Op-ed re­view: Si­nai Lib­er­a­tion, Syria’s threat­en­ing cri­sis


The Daily News Egypt - - News - By Amira El-Fekki

Egypt cel­e­brated Si­nai Lib­er­a­tion day. On the oc­ca­sion, Salah Mon­tasser brought back the mem­ory of For­mer Pres­i­dent An­war Sa­dat in his op-ed for state-owned daily news­pa­per Al-Ahram.

Mon­tasser re­called Sa­dat’s as­sas­si­na­tion, which fol­lowed his crack­down on his op­po­nents, writ­ing that the op­pres­sive cam­paign aimed at pre­vent­ing any in­ter­nal con­flicts from be­ing mis­used by Is­rael to vi­o­late its com­mit­ment to com­pletely with­draw from Si­nai on 25 April, as he planned to re­lease more than a thou­sand de­tainees after­wards. How­ever, Sa­dat died be­fore wit­ness­ing that day.

Also in Al-Ahram, Osama Al-Ghaz­aly Harb re­vived the vic­tory of Egypt in Si­nai, as a story which should be passed onto new gen­er­a­tions. Harb also said the cur­rent chal­lenge for Si­nai is to en­sure its de­vel­op­ment.

Mean­while, Emad El-Din Hus­sein, ed­i­tor-in-chief of the pri­vately owned Al-Shorouk news­pa­per, com­mented on calls to send Arab troops to Syria. “The US and Is­rael are seek­ing an Arab civil, sec­tar­ian, and racial war in Syria,” he wrote. Hus­sein said the Gulf coun­tries would be com­mit­ting a mis­take to fol­low such calls, as they would cer­tainly not be fight­ing a de­feated Is­lamic State group, but rather con­fronting Iranian mili­tias and Bashar Al-As­sad.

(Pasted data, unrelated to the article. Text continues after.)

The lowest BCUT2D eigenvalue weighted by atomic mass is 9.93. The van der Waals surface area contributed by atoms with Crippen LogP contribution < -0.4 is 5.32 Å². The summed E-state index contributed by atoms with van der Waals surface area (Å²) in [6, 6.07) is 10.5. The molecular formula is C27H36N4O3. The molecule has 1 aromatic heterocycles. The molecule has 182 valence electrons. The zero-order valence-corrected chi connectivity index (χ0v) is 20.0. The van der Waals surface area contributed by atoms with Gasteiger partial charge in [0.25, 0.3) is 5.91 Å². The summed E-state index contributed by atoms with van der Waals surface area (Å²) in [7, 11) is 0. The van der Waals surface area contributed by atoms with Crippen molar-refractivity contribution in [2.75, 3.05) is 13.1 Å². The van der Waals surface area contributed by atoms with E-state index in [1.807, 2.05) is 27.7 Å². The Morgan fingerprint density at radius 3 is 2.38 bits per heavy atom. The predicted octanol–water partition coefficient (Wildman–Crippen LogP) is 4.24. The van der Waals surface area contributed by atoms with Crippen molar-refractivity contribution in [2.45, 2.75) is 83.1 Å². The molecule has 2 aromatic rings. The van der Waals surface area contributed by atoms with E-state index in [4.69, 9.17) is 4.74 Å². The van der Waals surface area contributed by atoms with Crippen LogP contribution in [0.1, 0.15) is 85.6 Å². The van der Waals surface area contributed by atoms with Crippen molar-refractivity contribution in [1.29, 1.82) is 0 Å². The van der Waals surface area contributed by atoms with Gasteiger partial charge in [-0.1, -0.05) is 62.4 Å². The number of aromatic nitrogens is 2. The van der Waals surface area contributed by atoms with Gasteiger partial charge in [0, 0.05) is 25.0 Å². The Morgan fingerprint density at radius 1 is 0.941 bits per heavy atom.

For his part, Al-Ahram’s Makram Mohamed Ahmed said Egyptian ef­fort to find a so­lu­tion to the Syr­ian cri­sis is putting hope on the sup­port of the French. Ahmed added that there is a ris­ing in­ter­na­tional de­mand for po­lit­i­cal so­lu­tion and di­a­logue in Syria, as well as for trans­par­ent in­ves­ti­ga­tions into the use of chem­i­cal weapons al­le­ga­tions, dis­cussing reper­cus­sions fac­ing Syria, in­clud­ing fur­ther di­vi­sions due to in­ter­fer­ence by for­eign in­flu­en­tial pow­ers.

On a dif­fer­ent note, Al-Masry Al-Youm’s Soli­man Gouda ad­dressed Egypt’s bor­row­ing from for­eign coun­tries and en­ti­ties, say­ing the pres­i­dent is try­ing to pre­vent any bor­row­ing un­less ul­ti­mately nec­es­sary and with­out al­ter­na­tives.Yet, ac­cord­ing to Gouda, the pres­i­dent needs to set a mon­e­tary limit for bor­row­ing, be­cause ev­ery min­istry will be seek­ing to prove the ne­ces­sity of ob­tain­ing such funds and that min­istries have been re­cently rush­ing into do­ing so, point­ing at the Min­istry of Ed­u­ca­tion’s $500m loan from the World Bank.

Two other op-eds tack­led for­eign me­dia cov­er­age of Egyptian af­fairs. In Al-Masry Al-Youm, Amer Has­san praised what he de­scribed as a come­back for the State In­for­ma­tion Ser­vice, which is fol­low­ing up on me­dia re­ports and re­spond­ing to them by pro­vid­ing in­for­ma­tion and anal­y­sis to cor­rect mis­taken re­port­ing.

In Al-Ahram, Morsi Atal­lah con­tin­ued his cam­paign at­tack­ing what he called me­dia ru­mours and “poi­son­ing,” with funds from Qatar and Turkey, through the us­age of fab­ri­cated re­ports aimed at af­fect­ing the psy­chol­ogy of the Egyptian peo­ple, which ac­cord­ing to him are con­tra­dict­ing and los­ing cred­i­bil­ity.

Last Is­raeli flag re­moved from Si­nai Penin­sula on 25 April, 1982

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